First Drive
*Porsche sure knows how to carve the beef-as long as you want your slice fast or faster. Just look at the number of premium cuts the company carves from the 911. But although each model can be garnished from a long menu of side orders, none of the extras ever overwhelm the savory appeal of the main dish.

And so it has gone with the Cayenne. It might be a fat-rimmed roast to the 911's lean tenderloin, but just like the sports car, the big SUV is available in a variety of juicy cuts, each one a hearty banquet of speed, comfort and utility.

Porsche is offering four Cayennes for 2008 and the newest hunk is called the GTS, a nomenclature that will surely stick in the Porsche purist's craw like an overly ambitious bite of weisswurst. Made famous by the fabulous 904 GTS Carrera, the GTS badge-on a truck-is surely a grievous error of marketing chutzpah. Or maybe not.

After ripping the 405-hp GTS around some challenging roads, I'm not so sure the connection is entirely misplaced. Except for the inescapable physics of wrestling a nearly 5,000-pound slab of vehicle through some of the tighter bends, I had a blast in this sportiest of Cayennes, especially with the new six-speed manual transmission. Tiptronic is surely the way to go for most Cayenne owners, but if, like me, you prefer a closer connection to a vehicle's physicality, then the three-pedal version will not disappoint.

Throw the lever into first, let out the clutch and hang on, because the 4.8-liter V8, a massaged version of the 385-hp engine in the Cayenne S, will haul the big SUV from standstill to 62 mph in (according to Porsche) 6.1 seconds with the six-speed manual and 6.5 with the six-speed Tiptronic automatic gearbox. A more aggressive final drive gives the manual its edge, but Tiptronic drivers will notice little difference between their fast and the faster GTS. Both versions hit 100 mph in about the same stunning 15 seconds.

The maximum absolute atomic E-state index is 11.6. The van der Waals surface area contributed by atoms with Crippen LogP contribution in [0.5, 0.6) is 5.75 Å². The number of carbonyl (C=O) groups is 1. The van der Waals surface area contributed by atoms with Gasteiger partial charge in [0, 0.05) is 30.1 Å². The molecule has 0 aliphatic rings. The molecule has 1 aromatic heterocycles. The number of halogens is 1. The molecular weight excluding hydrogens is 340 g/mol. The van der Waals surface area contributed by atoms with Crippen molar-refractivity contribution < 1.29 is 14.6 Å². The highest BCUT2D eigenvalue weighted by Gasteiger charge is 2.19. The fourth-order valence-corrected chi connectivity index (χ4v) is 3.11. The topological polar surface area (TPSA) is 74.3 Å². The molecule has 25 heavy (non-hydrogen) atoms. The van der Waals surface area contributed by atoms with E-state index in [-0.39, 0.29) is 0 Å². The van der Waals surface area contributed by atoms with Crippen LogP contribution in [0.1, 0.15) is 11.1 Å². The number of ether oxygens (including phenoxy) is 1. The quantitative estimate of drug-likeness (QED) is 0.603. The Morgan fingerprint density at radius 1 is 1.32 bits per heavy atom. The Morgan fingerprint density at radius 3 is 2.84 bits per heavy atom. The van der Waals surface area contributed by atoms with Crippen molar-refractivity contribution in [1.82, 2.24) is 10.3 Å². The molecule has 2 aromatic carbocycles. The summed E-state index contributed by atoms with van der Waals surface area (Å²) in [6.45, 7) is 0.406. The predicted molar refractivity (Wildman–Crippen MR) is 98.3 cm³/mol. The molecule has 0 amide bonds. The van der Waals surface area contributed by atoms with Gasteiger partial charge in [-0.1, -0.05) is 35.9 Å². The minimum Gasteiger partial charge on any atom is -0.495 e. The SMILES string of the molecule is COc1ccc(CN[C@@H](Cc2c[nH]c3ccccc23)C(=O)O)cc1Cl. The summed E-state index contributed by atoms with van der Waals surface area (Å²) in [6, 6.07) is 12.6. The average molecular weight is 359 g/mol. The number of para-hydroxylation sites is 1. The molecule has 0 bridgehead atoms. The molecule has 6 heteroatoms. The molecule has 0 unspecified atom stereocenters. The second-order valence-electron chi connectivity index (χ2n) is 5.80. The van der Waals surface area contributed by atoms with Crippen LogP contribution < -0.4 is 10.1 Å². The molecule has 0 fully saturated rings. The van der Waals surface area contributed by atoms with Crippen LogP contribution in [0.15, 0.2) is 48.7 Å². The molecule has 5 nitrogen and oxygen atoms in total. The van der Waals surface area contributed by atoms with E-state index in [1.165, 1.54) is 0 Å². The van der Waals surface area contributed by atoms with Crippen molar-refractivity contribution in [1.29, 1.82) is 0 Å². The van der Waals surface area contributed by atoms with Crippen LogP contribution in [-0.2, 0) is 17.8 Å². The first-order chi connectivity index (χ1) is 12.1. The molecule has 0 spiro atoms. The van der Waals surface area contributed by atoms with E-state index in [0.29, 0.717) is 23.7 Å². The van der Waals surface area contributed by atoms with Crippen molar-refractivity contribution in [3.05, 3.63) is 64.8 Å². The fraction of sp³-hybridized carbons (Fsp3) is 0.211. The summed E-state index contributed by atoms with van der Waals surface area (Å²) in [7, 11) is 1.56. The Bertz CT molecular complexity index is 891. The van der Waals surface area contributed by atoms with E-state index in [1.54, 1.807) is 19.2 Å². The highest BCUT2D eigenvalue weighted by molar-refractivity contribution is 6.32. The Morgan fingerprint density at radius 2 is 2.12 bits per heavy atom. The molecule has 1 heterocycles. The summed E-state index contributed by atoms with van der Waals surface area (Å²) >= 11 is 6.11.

Lateral acuity is just as sharply defined as the vehicle's longitudinal gifts. Like other U.S.-bound Cayennes, air suspension combines with Porsche's superb Active Suspension Management to provide a wide range of behavior, from shock settings to ride height, but the GTS gets 21-inch running gear and aggressive suspension tuning for a more intimate relationship to the road. The ride is understandably stiffer, but the wheels always stay on the ground and the nose invariably stays pointed in the desired direction-even when going a little nuts over a washboard dirt road.

The GTS fits neatly between the Cayenne S and the Turbo in both price ($69,300) and power. And it looks the part of the performance model, with front and rear fascias taken from the Turbo, wider wheel arches, blacked-out pillars and an optional twin-winged roof spoiler. The cockpit is beautifully finished, full of standard leather and upscale electronics, but the front sports seats will be most appreciated by drivers who want to emulate the GTS' namesake. The Cayenne GTS might be as far from a 904 GTS as Stuttgart is from San Antonio, but it's still a prime cut of beef that would be just as appetizing on a Texas highway as over a mountain pass.

By Greg N. Brown
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